My hunny has also signed up for classes this Fall at Ohlone.  He’s taking a couple of courses on Cisco stuff.  I know he’s really nervous – he and formal education do not get along.  He’ll be trying anyway.  His reason is that the school offers a Cisco equipment lab that he can use.  It’ll save us about $1000 since we shouldn’t have to buy any equipment to build a home lab.  Let’s hope he succeeds with these classes.

He’s also finishing up his Microsoft Certified Systems Engineer thingie (sorry, I’m not technical).  One test to go.  He was trying to schedule the test last night, but the website was all weird.  I hope he schedules and passes it soon.

That’s all on the education front for now…

SJSU Libr 263 Mid-Semester Rant

This summer I’m taking 2 classes, one of which is Libr 263, Materials for Youth ages 5-8, taught by Shirley Lukenbill.

I signed up for this class thinking that I’d have some fun, especially since I knew I’d be taking a difficult, labor-intensive class (Libr 285, Research Methods) along side it.  After all, children’s books are supposed to be fun and interesting.  Unfortunately I am sorely disppointed and incredibly frustrated by everything about this class.

What kind of a teacher posts a greensheet (syllabus) talking about herself in the third person (“Mrs. Lukenbill would like it if…”)?  And then, later in the semester posts another “updated” one where she talks about herself like a normal person and adds some more rules for her class?

The syllabus is nothing more than a listing of rules and regulations.  “I won’t accept…” “Be sure you…” “If you don’t…”  WTF?  Then, the assignments are broken down into steps that are each due 2 days apart.  Ummm… Last I checked I was a Master’s student.  You don’t get this far by not budgeting your time properly.  I really don’t need to have each part of my assignment due every 2 days.  But, apparently this teacher thinks that it’s truly necessary for all her students to jump when she says, so, I worked with her timeframes.

So, I knew I would be going to Vegas to celebrate my birthday, and I knew that I’d need to turn all the pieces of my project in before I left, and therefore before they were due.  I worked on them all, and did them according to the guidelines she posted in the assignment descriptions and syllabus.  I figured I’d read my project over again a couple more times before I turned it in to make sure that I didn’t leave anything out.  I’m sure glad I did, since 2 days before the first part was due, Mrs. Lukenbill posted a REVISED assignment.  I figured, mistakes happen, so I revised my project to fit in with her revision.  Then a couple days later, she posted ANOTHER revision.  So again, I revised my project.  I wrote an email to Mrs. Lukenbill explaining that I would be going to Vegas, and that I would be turning my assignments in before the due dates according to the most current assignment descriptions.  I also told her that I would not be bringing a laptop with me and that she could call me if any part of the assignments were revised again.  I didn’t receive phone call, or an email, so I assumed that no revisions were made.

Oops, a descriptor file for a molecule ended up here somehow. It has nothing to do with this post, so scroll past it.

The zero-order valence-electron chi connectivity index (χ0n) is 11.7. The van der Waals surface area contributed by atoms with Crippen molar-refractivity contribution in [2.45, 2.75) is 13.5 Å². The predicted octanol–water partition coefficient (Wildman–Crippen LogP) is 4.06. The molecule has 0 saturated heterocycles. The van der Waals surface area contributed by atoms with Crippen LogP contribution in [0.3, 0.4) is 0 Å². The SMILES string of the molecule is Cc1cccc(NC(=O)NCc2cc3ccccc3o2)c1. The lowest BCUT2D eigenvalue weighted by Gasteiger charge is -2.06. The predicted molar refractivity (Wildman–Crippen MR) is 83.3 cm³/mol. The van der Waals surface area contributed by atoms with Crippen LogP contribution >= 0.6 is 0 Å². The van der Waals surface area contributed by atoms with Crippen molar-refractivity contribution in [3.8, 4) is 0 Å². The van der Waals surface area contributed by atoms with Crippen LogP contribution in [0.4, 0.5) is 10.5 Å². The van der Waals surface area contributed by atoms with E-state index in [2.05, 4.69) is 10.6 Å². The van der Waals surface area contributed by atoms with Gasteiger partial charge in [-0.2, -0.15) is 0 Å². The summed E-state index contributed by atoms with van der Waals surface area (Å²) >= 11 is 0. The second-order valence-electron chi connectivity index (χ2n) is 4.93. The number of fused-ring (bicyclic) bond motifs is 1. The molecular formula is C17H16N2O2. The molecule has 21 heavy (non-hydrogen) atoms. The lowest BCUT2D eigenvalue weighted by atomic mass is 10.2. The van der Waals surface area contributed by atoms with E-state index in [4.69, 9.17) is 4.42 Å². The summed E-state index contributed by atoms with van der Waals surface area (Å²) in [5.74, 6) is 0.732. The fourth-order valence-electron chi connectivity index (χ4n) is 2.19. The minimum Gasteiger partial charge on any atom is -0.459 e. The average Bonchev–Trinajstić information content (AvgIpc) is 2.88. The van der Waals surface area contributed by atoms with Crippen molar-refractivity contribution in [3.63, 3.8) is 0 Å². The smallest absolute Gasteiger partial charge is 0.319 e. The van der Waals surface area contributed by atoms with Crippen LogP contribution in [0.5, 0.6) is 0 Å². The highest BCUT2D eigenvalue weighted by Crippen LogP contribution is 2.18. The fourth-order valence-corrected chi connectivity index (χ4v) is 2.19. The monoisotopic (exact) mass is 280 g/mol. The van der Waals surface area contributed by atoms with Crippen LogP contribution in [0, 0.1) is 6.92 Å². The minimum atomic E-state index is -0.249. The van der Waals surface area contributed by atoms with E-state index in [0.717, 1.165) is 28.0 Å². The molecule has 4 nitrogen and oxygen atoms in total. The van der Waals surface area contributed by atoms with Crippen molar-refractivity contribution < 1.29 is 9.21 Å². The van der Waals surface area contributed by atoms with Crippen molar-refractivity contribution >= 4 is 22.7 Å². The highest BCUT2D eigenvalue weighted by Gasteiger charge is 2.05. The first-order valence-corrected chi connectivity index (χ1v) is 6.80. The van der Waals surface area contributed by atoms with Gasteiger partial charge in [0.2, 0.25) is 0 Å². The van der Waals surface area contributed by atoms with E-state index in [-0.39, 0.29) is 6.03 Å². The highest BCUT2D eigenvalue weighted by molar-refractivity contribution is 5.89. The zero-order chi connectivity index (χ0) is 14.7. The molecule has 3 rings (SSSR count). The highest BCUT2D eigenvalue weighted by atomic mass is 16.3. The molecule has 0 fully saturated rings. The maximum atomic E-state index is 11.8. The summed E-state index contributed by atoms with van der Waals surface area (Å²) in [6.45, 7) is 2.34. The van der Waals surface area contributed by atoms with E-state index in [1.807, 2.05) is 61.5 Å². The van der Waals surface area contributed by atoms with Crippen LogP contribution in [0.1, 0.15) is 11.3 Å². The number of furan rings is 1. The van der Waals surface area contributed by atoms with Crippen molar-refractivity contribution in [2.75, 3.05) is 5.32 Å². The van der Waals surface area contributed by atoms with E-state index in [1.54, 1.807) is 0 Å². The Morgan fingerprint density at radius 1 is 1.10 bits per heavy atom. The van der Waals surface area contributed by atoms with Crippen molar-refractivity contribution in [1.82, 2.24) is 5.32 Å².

Could you please tell me why she revised AGAIN?  And then graded my assignment down because it didn’t follow the revised assignment?

Is she truly so bad at making lesson plans that she can’t figure out the basics of describing an assignment?

Is she truly so uncaring of others’ time and efforts that she would revise assignment requirements with little to no warning?

And please, tell me why she would have us pick thematic collection development topics before we’ve had a chance to become familiar with the products that are out there.  And require that we include positive reviews of the items we’re including, when so few AV items are reviewed? 

I think I hate this class.

This is one of the few teachers that I will probably write a formal complaint about once the semester is finished.

Edit: Apparently so many people had problems with the first assignment due (ironically called Assignment 2) that she’s allowing us to revise the pieces that were turned in previously and turn them in with the last piece of the project.


I signed up for twitter as part of a class assignment for my marketing class. It’s enticing because it requires less commitment than a blog post, but still allows you to put your thoughts out there. I already have 1 follower who isn’t a classmate. Either way, if you want to look me up I’m danieBOB

Summer School